Knife Reviews Page

Shun Classic DM0716 103mm(4") Paring
Japanese Kitchen Knife Review

Tweet ThisShare On FacebookStumbleUponDigg itShare on Del.icio.us

Home > Knives > Kitchen Knives > Kitchen Knife Reviews > Shun
Google
Shun DM0716 Paring Knife 103mm(4")

By the year of 2011, quite a few Shun knives have passed through my hands, index of the Shun Kitchen Knives reviews is constantly growing. Although, none of them were mine, all of them were loaners from different people. So was the DM0716 paring knife. Almost a year ago I've had its little brother - Shun DM0700 paring knife. This time, friend of mine picked up DM0716, and eventually I got a chance to borrow the knife, to sharpen and play with it. Unlike most of other Shun knives, this one ended up in my hands in a very good shape, just medium dull, but no severe edge damage case like others specimens, there was nothing interesting on the edge to photograph under the microscope and put up in the Damaged Edges macro photography gallery. Obviously, that was a good news, less sharpening work and all that.

General

- Shun classic DM0716 paring knife is the second smallest paring knife in Shun's classic series. As you might already know, classic series knives are sort of westernized Japanese kitchen knives, like most of the Shuns. Classic series are damascus clad Warikomi Awase knives. Cladding is stainless damascus steel, and the core is VG-10 steel. Add pakkawood, D shape handle to the package and you get the Shun classic series knife. The DM0716 paring knife is a medium side blade, relatively light for its size. Fit and finish are what you'd expect from Shun. In other words, build quality is very good. Parts are precisely ground and machined, fit together perfectly, no gaps anywhere. Blade finish is very good and the edge out of the box is one of the best on production knives I have ever seen. I'm just stating the facts as they are, even though I am no big fan of Shun's designs. I didn't like their designs, most of them to be precise, and that's my personal take, which you may or may not share. Still, my taste has nothing to do with the knife quality, or blade steel properties, so you have ot decide that part for yourself. I mean whether you like the design or not. For the record, as far as the blade design goes, I did like DM0716 paring knife.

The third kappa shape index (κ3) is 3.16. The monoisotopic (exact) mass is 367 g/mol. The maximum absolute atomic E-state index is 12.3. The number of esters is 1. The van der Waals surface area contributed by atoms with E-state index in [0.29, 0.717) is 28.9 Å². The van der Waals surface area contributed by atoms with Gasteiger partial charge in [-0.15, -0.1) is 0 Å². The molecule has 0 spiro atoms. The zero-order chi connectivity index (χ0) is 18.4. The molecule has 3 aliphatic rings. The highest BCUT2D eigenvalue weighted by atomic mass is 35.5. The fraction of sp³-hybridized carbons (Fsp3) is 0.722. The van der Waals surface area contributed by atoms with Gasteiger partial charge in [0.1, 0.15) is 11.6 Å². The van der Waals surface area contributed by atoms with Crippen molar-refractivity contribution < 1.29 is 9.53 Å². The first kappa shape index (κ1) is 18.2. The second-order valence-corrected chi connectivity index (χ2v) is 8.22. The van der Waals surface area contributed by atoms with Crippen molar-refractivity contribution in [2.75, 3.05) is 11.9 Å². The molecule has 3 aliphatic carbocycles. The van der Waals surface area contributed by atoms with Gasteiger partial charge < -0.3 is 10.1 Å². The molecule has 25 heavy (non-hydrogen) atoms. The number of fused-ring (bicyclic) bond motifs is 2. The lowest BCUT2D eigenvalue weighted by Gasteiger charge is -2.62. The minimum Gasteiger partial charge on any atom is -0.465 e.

Blade

- The blade geometry of the Shun DM0716 paring knife is quite typical utilitarian shape, drop point blade, can't call it neither Japanese nor western. Rather universal, quite widespread shape. The blade measures 103.00mm(4.06") in length, at its widest it's 22.40mm and thickness at the blade heel was 1.83mm measured using digital calipers. As I said in many other reviews, Shun knives tend to be on the thinner side, and this paring knife is no exception. The blade is mare using traditional Japanese cladding construction, as described above. Jigane or soft cladding is SUS 401 stainless steel, 32 layers, and hard inner core, hagane is made out of Takefu VG-10 steel at 60-61HRC. The steel itself is nothing new, very solid performer, and very widely used in Japanese and western high end knives. This is not another wonder/super steel, but does the job. I wouldn't place it on top of the list, but for most of the people, who are not into exotic, latest super duper alloy experiments like me, VG-10 is a good one. The edge on all Shuns is ground to 16° per side. And on all the Shun knives I have seen the edge was nicely polished. Well, at least whatever was left of the original edge, on some of the borrowed knives. As for the blade usability, compared to other paring knives, I find it to be more useful as a paring knife than its smaller version DM0700 paring knife. I haven't compared them directly, as I had them at different times, but based on the use of each one, plus the fact that when I had the DM0700 parer, I also had 4" long Tojiro flash paring knife, which is sort of similar with Shun DM0716. Based on all that experience, I couldn't really find any paring/peeling job when the small one felt much better than the 4" knife. In other situations, 3" blade was definitely lacking. Other than that, there isn't much t say about the blade. Whatever fits better your cutting job and style :)

Handle